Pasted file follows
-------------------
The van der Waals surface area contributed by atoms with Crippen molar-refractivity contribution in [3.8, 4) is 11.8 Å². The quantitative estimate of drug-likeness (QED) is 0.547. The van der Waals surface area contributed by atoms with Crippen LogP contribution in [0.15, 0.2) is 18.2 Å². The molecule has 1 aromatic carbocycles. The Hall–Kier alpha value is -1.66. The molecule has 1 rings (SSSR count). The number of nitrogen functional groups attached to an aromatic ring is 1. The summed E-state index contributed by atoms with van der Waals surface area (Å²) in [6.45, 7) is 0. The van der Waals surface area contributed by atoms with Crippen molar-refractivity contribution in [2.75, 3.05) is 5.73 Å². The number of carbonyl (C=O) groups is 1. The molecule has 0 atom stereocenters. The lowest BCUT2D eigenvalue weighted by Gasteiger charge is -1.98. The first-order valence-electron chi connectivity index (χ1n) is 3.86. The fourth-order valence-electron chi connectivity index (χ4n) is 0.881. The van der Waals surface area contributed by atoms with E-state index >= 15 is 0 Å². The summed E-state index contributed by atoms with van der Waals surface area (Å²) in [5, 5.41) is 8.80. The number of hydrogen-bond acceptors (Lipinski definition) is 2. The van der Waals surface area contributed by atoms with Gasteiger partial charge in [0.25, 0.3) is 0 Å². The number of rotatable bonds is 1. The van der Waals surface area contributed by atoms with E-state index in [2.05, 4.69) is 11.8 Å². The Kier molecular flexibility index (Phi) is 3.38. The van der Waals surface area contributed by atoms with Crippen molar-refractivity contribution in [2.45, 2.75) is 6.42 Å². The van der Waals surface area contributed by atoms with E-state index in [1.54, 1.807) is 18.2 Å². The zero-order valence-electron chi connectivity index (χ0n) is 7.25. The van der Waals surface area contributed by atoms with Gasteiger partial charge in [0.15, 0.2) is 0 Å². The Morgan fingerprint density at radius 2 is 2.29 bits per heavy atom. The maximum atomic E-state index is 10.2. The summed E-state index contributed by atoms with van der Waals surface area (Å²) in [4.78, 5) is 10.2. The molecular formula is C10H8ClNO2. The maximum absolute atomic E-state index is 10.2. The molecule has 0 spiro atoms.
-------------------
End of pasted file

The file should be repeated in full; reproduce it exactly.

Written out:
The van der Waals surface area contributed by atoms with Crippen molar-refractivity contribution in [3.8, 4) is 11.8 Å². The quantitative estimate of drug-likeness (QED) is 0.547. The van der Waals surface area contributed by atoms with Crippen LogP contribution in [0.15, 0.2) is 18.2 Å². The molecule has 1 aromatic carbocycles. The Hall–Kier alpha value is -1.66. The molecule has 1 rings (SSSR count). The number of nitrogen functional groups attached to an aromatic ring is 1. The summed E-state index contributed by atoms with van der Waals surface area (Å²) in [6.45, 7) is 0. The van der Waals surface area contributed by atoms with Crippen molar-refractivity contribution in [2.75, 3.05) is 5.73 Å². The number of carbonyl (C=O) groups is 1. The molecule has 0 atom stereocenters. The lowest BCUT2D eigenvalue weighted by Gasteiger charge is -1.98. The first-order valence-electron chi connectivity index (χ1n) is 3.86. The fourth-order valence-electron chi connectivity index (χ4n) is 0.881. The van der Waals surface area contributed by atoms with E-state index >= 15 is 0 Å². The summed E-state index contributed by atoms with van der Waals surface area (Å²) in [5, 5.41) is 8.80. The number of hydrogen-bond acceptors (Lipinski definition) is 2. The van der Waals surface area contributed by atoms with Gasteiger partial charge in [0.25, 0.3) is 0 Å². The number of rotatable bonds is 1. The van der Waals surface area contributed by atoms with E-state index in [2.05, 4.69) is 11.8 Å². The Kier molecular flexibility index (Phi) is 3.38. The van der Waals surface area contributed by atoms with Crippen molar-refractivity contribution in [2.45, 2.75) is 6.42 Å². The van der Waals surface area contributed by atoms with E-state index in [1.54, 1.807) is 18.2 Å². The zero-order valence-electron chi connectivity index (χ0n) is 7.25. The van der Waals surface area contributed by atoms with Gasteiger partial charge in [0.15, 0.2) is 0 Å². The Morgan fingerprint density at radius 2 is 2.29 bits per heavy atom. The maximum atomic E-state index is 10.2. The summed E-state index contributed by atoms with van der Waals surface area (Å²) in [4.78, 5) is 10.2. The molecular formula is C10H8ClNO2. The maximum absolute atomic E-state index is 10.2. The molecule has 0 spiro atoms.